I first saw this post title on someone else’s blog, and thought it was really catchy! (Unfortunately, I can’t find the post now; if this is your title, please post in the comments and I will credit you!) They wrote about what productions they wanted to see in the West End, which was really interesting, and got me thinking more generally: what do I want out of specifically a West End show? What am I wishing for if I go see a play or musical in a large, commercial theatre in the West End of London, usually for a not-insignificant amount of money? How is it different from what I want if I go see fringe theatre? Or am-dram? (Note: “am-dram” is often used derogatorily. Not so in this context: I enjoy and think there is a lot to be praised in amateur theatre. But that’s a whole blog post in itself.)
There are certain things I want from theatre, regardless of what I’m seeing or where I’m going. I always want to have some sort of emotional or intellectual reaction: I want to have been made to feel something or think about a difficult social question. (For more on this, see my post about my favourite ever productions, where I explain certain things about what makes me tick when I go see a production.) I also always want to see that artists (actors, directors, designers…) have created something interesting and exciting, whatever that may be in the context of the particular production. But I expect very different things from productions’ different theatre contexts. For me, a great West End production, beyond being emotionally/intellectually inspiring, also fulfils these criteria:
1. Great production value
It’s no secret that West End productions have higher budgets than a fringe production. If I go see a fringe production, I’m aware that the budgets can restrict the extent to which they can fulfill big ideas. When you have a West End budget, I want to experience awe inspiring set, costumes, lighting, sound worlds… It’s always nice when this happens in a fringe show, obviously, and it does, but it’s disappointing when you feel like something in the West End, which you’re likely to have paid upwards of £50 per ticket for, has been half-assed in the production department.
2. Immaculate choreography/blocking
This doesn’t always happen, because casts change, people take holiday, have small mind-blanks, you name it. Actors are human too. But on the whole, in the West End, casts are in roles for 6 months or year long contracts. I expect actors to know what they’re doing in most contexts, but there’s a level of polish that comes from doing eight shows a week for months and months that I expect more from the West End than fringe shows (or even large scale commercial touring shows, where, while the cast may be contracted for several months, they’re adjusting to new spaces every week). Particularly in West End musicals, with large chorus dance numbers, I expect that level of togetherness and flair that makes you sit back and think “wow”…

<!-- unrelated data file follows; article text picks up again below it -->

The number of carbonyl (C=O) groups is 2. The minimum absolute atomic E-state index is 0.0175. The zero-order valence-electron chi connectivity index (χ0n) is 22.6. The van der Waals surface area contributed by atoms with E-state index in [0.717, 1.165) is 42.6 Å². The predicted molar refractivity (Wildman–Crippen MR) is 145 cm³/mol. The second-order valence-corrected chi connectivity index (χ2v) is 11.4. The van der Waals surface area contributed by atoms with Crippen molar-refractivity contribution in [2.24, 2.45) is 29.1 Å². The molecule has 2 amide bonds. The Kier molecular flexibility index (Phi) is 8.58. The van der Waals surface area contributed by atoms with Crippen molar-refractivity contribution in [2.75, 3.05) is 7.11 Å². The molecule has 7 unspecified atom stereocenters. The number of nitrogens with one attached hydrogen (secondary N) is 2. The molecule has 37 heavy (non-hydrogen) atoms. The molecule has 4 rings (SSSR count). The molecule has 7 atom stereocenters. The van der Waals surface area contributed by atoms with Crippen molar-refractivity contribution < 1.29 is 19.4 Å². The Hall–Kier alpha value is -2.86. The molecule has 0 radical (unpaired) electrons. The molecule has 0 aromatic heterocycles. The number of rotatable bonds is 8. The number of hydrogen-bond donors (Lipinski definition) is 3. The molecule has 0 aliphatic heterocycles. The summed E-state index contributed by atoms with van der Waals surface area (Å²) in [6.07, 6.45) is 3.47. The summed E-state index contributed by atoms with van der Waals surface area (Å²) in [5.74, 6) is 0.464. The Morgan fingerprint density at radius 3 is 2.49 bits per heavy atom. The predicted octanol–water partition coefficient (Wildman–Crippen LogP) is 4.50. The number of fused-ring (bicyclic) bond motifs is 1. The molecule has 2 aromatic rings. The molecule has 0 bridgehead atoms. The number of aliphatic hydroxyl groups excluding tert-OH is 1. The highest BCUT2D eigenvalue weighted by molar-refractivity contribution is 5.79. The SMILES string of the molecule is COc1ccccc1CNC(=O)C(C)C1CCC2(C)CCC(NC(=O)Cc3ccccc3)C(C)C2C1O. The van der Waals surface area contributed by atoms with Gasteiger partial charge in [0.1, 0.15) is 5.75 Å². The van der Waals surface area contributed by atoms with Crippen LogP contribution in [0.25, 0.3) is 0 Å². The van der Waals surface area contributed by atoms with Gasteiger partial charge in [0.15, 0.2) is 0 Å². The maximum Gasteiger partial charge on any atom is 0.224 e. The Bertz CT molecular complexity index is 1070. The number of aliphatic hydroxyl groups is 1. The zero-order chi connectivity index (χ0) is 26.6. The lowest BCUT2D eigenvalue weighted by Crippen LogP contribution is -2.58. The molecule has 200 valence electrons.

3. Not “star value”
This may be slightly unexpected, but I’m always a little wary of “star value”. There are some phenomenal actors who are also stars, but there are many stars who are put in roles beyond their capabilities, in order to be able to charge over-optimistically ticket prices. I saw Funny Girl at the Savoy last summer, and went on a Monday performance, when Sheridan Smith’s understudy – NAME – was scheduled to play the lead, Fanny Price, and honestly, I can’t imagine a better performance. She was outstanding, and a clear example of why you don’t need a star. (To be fair, Smith also got excellent reviews, and I’m sure she was very good.) There are moments when a “star” lead is worth the ticket inflation (Daniel Radcliffe in How To Succeed in Business Without Really Trying on Broadway in summer 2010 was one of the most hilarious performances I’ve ever attended, and he could do everything required of the role – sing, dance and make me laugh with perfect comic timing) but it is far from necessary in a good West End show. A good West End show should be able to stand without a star to hold it up.
Those are the three, in my opinion, key requirements of a good West End show, so to conclude, in the spirit of the original post, here are the three shows I would love to see on the West End, with the criteria above fulfilled.
– Hamilton. I have tickets to see this in February 2018, and I hope that it is worth the year of waiting (I bought the tickets when they went on sale in February 2017)…
– Camelot. I love the film of this musical, and would love to see a really good West End revival.
– Waitress. I’ve just discovered the soundtrack to this new musical which was on Broadway last year, and I’m very curious about the show. I’d love to be able to see a great production of it, to see what I think beyond “these songs are very catchy”.
That’s all for this week, thank you as always for reading! As you read this, I’ve now worked a whole two weeks for Metta Theatre, and I’m loving it. Follow Metta on Facebook and Twitter to hear a little about what I’m doing (I write a lot of our social media now) and I will update you more thoroughly about what I’m doing very soon!